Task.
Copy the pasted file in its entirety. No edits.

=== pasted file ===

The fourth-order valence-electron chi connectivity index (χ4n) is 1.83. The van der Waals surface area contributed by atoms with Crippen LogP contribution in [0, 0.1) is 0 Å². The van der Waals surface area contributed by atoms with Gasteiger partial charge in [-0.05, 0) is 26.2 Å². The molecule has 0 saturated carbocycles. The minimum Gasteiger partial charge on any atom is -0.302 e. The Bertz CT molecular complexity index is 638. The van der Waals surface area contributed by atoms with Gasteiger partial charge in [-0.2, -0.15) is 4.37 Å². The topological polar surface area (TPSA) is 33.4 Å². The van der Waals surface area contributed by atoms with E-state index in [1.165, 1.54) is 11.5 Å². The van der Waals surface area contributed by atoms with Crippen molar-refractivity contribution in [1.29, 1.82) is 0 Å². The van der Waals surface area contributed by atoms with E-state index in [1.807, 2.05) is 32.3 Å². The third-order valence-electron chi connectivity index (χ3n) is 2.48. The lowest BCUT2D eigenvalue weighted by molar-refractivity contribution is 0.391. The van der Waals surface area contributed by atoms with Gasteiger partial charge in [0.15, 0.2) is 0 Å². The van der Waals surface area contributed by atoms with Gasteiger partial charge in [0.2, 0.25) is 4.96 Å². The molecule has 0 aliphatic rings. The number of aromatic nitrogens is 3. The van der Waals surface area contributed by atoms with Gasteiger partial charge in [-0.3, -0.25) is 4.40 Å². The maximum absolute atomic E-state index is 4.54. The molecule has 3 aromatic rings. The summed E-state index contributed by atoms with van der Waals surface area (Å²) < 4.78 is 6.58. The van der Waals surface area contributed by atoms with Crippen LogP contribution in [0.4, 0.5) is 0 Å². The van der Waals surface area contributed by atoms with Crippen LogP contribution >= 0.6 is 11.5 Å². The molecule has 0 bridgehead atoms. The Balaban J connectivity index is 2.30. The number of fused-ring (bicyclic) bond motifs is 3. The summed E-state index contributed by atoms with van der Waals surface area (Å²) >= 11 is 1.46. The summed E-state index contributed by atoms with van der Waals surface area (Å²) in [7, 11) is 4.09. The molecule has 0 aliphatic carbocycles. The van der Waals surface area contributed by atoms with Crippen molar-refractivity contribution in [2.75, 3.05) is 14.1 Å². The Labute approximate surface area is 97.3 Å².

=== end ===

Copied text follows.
The fourth-order valence-electron chi connectivity index (χ4n) is 1.83. The van der Waals surface area contributed by atoms with Crippen LogP contribution in [0, 0.1) is 0 Å². The van der Waals surface area contributed by atoms with Gasteiger partial charge in [-0.05, 0) is 26.2 Å². The molecule has 0 saturated carbocycles. The minimum Gasteiger partial charge on any atom is -0.302 e. The Bertz CT molecular complexity index is 638. The van der Waals surface area contributed by atoms with Gasteiger partial charge in [-0.2, -0.15) is 4.37 Å². The topological polar surface area (TPSA) is 33.4 Å². The van der Waals surface area contributed by atoms with E-state index in [1.165, 1.54) is 11.5 Å². The van der Waals surface area contributed by atoms with Crippen molar-refractivity contribution in [1.29, 1.82) is 0 Å². The van der Waals surface area contributed by atoms with E-state index in [1.807, 2.05) is 32.3 Å². The third-order valence-electron chi connectivity index (χ3n) is 2.48. The lowest BCUT2D eigenvalue weighted by molar-refractivity contribution is 0.391. The van der Waals surface area contributed by atoms with Gasteiger partial charge in [0.15, 0.2) is 0 Å². The van der Waals surface area contributed by atoms with Gasteiger partial charge in [0.2, 0.25) is 4.96 Å². The molecule has 0 aliphatic rings. The number of aromatic nitrogens is 3. The van der Waals surface area contributed by atoms with Gasteiger partial charge in [-0.3, -0.25) is 4.40 Å². The maximum absolute atomic E-state index is 4.54. The molecule has 3 aromatic rings. The summed E-state index contributed by atoms with van der Waals surface area (Å²) < 4.78 is 6.58. The van der Waals surface area contributed by atoms with Crippen LogP contribution in [0.4, 0.5) is 0 Å². The van der Waals surface area contributed by atoms with Crippen LogP contribution >= 0.6 is 11.5 Å². The molecule has 0 bridgehead atoms. The Balaban J connectivity index is 2.30. The number of fused-ring (bicyclic) bond motifs is 3. The summed E-state index contributed by atoms with van der Waals surface area (Å²) >= 11 is 1.46. The summed E-state index contributed by atoms with van der Waals surface area (Å²) in [7, 11) is 4.09. The molecule has 0 aliphatic carbocycles. The van der Waals surface area contributed by atoms with Crippen molar-refractivity contribution in [2.75, 3.05) is 14.1 Å². The Labute approximate surface area is 97.3 Å².